Activity Classifications

Code Name
Controlled descent of a vertical drop, such as a rock face.
Base Camp
Staying at a location and using it as a base for walks.
Bike Trip
Bike trip
Bushwalking Qld Inc
Canoe Trip
Canoe/kayak trip
Day Walk
A Day Walk is a walk that is undertaken over the course of a single day.
Extended Trip
1 week +
Federation Mountain Rescue
Half Day Walk
Half day walk, including evening walks.
Long Weekend
Club Nights
Public Holiday
Safety & Training
Safety and Training activities are conducted specifically to heighten the skills of leaders and other members.  Examples of Safety and Training activities are Navigation Exercises, First Aid Courses, Abseiling Courses, and Leader Training Base Camps.
Social Activity
E.g. Dinner, Xmas Party, etc.
Surveys are activities conducted specifically for the purpose of scoping new locations, or locations that have not been visited for some time, for suitability to use for day walks, through walks or otherwise.  Surveys usually consist of small, experienced groups.
Through Walk
Through Walks typically begin on Friday night and finish on Sunday afternoon/evening. The walker must carry all their gear for camping out overnight, sometimes including water for the duration. These walks are regarded as the ultimate in walking, as you are able to visit more remote areas not able to be accessed by road and therefore considered more interesting and sometimes challenging. In contrast there are some fairly easy through walks, which are, for the most part on tracks, yet still giving the impression of being somewhere fairly remote, interesting and away from civilisation.
Walk-in Base Camp
Walk in to a location, carrying camping gear, and use it as a base for walks.


Code Name

Less than 10km per day


10-15km per day


15 - 20km per day

Extra Long

Over 20km per day

Terrain Gradings

Path with smooth surface and low gradient

Well-formed path or graded track with some minor obstacles


Graded track, with obstacles such as rock or root intrusions, fallen debris, or creek crossings


Rough, unformed track or open terrain, with obstacles such as rock or root intrusions, fallen debris, or creek crossings


Rough or rocky terrain that may require use of hands, and/or creek rock hopping that requires small to moderate steps. Fallen debris possible


Steep, rough or rocky terrain requiring use of hands, and/or creek rock hopping requiring moderate to large steps or jumps. Fallen debris possible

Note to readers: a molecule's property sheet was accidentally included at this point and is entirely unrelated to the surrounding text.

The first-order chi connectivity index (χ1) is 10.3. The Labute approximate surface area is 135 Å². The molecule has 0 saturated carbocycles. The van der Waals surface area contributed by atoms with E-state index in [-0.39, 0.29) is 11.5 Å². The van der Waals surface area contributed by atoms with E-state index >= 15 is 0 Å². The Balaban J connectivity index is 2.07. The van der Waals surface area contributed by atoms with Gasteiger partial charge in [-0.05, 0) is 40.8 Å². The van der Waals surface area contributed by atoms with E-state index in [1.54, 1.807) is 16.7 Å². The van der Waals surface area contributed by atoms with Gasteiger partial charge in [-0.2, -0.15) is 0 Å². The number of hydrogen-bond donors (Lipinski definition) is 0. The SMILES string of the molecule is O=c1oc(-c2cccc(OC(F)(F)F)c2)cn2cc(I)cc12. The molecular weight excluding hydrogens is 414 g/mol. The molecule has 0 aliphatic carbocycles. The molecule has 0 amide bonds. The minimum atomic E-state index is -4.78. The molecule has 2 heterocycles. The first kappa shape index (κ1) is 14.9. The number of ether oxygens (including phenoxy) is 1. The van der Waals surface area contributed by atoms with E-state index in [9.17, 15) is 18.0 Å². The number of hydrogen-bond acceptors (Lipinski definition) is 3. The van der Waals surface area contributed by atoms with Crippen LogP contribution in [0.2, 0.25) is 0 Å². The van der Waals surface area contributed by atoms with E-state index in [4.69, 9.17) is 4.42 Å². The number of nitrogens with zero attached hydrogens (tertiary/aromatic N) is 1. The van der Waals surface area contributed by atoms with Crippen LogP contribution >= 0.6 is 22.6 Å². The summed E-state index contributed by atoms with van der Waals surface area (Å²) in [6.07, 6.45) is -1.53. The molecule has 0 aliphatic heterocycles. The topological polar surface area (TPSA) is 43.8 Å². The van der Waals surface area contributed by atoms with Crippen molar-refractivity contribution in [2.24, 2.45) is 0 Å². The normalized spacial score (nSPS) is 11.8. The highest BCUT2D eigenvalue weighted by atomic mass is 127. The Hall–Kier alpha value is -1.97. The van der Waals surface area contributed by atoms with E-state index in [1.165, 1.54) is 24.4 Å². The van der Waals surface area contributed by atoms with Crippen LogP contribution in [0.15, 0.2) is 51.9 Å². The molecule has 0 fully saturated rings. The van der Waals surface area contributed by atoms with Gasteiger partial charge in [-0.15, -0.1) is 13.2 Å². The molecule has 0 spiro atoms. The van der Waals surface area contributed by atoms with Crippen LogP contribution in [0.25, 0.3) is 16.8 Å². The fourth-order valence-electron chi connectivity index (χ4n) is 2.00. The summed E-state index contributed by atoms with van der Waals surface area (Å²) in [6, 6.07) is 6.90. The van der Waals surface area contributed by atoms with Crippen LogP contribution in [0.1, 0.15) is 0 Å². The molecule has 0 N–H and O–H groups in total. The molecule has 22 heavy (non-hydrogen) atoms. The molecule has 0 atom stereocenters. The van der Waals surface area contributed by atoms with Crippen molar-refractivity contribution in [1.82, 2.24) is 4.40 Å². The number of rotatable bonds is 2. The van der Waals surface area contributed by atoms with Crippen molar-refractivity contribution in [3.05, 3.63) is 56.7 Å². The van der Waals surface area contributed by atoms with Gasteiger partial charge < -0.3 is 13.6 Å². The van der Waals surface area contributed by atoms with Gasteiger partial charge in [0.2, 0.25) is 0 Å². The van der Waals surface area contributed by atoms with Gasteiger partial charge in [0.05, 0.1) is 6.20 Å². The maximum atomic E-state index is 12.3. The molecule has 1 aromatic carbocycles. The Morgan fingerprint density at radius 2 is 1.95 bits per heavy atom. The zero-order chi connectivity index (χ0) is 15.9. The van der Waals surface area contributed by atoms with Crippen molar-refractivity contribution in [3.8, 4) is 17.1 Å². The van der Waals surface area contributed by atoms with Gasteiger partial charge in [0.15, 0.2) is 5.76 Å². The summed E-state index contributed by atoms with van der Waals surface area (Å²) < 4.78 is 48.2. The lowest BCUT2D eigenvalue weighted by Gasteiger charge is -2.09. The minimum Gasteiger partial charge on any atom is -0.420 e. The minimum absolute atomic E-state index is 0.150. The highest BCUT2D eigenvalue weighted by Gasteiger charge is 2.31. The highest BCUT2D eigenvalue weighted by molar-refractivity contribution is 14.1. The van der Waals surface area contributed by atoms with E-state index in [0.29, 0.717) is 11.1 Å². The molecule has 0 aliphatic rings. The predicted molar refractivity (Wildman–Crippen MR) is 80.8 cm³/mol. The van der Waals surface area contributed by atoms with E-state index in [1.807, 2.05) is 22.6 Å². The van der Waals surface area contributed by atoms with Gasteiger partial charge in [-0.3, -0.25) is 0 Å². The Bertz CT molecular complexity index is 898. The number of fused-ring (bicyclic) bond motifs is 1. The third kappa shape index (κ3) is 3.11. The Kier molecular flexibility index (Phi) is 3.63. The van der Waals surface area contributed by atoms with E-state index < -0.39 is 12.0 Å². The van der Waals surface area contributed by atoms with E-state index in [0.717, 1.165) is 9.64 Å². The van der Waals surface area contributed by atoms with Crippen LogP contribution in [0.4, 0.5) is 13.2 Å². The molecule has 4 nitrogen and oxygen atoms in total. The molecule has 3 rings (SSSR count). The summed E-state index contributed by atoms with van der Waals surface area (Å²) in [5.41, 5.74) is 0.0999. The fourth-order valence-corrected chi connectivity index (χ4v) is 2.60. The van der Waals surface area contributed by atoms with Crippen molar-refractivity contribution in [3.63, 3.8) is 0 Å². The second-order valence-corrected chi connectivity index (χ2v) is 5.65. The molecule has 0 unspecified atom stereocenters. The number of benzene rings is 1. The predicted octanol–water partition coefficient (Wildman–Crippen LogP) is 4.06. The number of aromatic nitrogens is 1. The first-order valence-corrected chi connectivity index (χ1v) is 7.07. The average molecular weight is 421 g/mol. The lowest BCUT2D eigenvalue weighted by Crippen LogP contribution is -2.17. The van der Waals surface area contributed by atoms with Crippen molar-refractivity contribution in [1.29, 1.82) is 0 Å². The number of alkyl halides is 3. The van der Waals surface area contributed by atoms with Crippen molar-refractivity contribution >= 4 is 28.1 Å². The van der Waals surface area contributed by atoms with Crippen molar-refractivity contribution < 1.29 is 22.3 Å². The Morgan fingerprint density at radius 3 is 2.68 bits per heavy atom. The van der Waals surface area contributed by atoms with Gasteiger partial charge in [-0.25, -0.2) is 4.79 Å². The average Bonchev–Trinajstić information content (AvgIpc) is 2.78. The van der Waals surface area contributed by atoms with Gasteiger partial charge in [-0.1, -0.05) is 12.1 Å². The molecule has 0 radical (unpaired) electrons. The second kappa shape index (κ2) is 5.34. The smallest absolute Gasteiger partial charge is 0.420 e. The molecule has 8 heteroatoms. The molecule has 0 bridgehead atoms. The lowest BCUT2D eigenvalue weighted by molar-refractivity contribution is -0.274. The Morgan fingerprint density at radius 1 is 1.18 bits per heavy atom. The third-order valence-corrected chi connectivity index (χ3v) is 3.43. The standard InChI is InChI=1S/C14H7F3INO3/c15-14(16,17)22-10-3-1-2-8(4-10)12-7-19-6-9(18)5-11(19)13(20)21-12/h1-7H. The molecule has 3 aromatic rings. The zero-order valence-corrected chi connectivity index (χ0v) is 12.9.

Climb or descend steep rock, using hand or foot holds. May be some exposure. Good upper body strength required


Climb or descend near vertical rock with exposure, using widely spaced or small hand or foot holds. Climbing skills may be required. Good upper body strength required


Sustained climbing or descent of vertical or near vertical rock with exposure, using widely spaced or small hand or foot holds. Advanced climbing skills may be required. Good upper body strength required

Physical / Endurance Gradings


Basic - Generally suitable for new bushwalkers. About four hours of walking and possibly minor hills. Slower pace with frequent breaks


Easy - About five hours of walking and about 300m of elevation gain/loss per day


Moderate - About six hours of walking and about 600m of elevation gain/loss per day. Agility required


Hard - Good fitness, endurance and agility required. About seven hours of walking and about 800m of elevation gain/loss per day


Very Hard - High fitness, endurance and agility required. About eight hours of walking and about 1000m of elevation gain/loss per day

Bushwalking Adventures Queensland  offers a range of activities including social activities (Soc) and cycling (BK), however our main activity is bushwalking. We offer day walks (DW), through walks (TW) that involve pack carrying and camping overnight, and base camps (BC) where we camp fairly close to our cars and walk each day from the camp site.

Each walk is graded using a combination of criteria - distance, terrain and level of fitness required. See Walk Gradings, below, for further information on the walks grading system. When you prepare for your first walk you need to be very mindful of your own abilities so it is best to be cautious in selecting your first walk until you learn what your capabilities are in relation to the grading system.

Be aware that what might be casually described as easy by more experienced bushwalkers may be a little more challenging for the inexperienced. There is nothing more disheartening than to find yourself on a walk where everyone else is used to jumping from rock to rock and you are not. You are most welcome to ring the Members Officer or email our Outings Officer to inquire on the nature of the walk and the equipment required.

Our grading system

The system we use helps to determine the suitability of walks and other activities for participants. Each grading has four parts including:

  • Activity Type – Abbreviated
  • Distance grade – Abbreviated
  • Terrain Difficulty grade – 1 to 9, ascending in order of difficulty
  • Fitness grade – A to E, ascending in order of difficulty.

The grading is comprised of the activity type and three characters: distance, terrain and fitness level. You can download a PDF copy of the gradings here.

Example: A suitable walk for beginners is the Lower Bellbird Circuit at Binna Burra in Lamington National Park which is a 13km graded track walk. This particular activity is a DW with a grading of M3B.

The classification and grading means that this is a Day Walk, of Medium length in distance, with a Terrain difficulty of 3 and a Fitness grade of B.


Participants are responsible for ensuring they are capable of doing the walk for which they nominate.

Easier walks: A terrain grade of 1 – 3 is suitable for beginners and inexperienced walkers.

Moderate walks: A terrain grade of 4 and higher requires increasing degrees of self-reliance.

Difficult walks: A terrain grade of 7 and higher requires accurate self-assessment of ability before undertaking difficult walks, including off track day walks and through walks.

Participants are encouraged to contact the walk leader and discuss fitness and skill levels if they are in any doubt.

Walking and Camping Equipment Available for Loan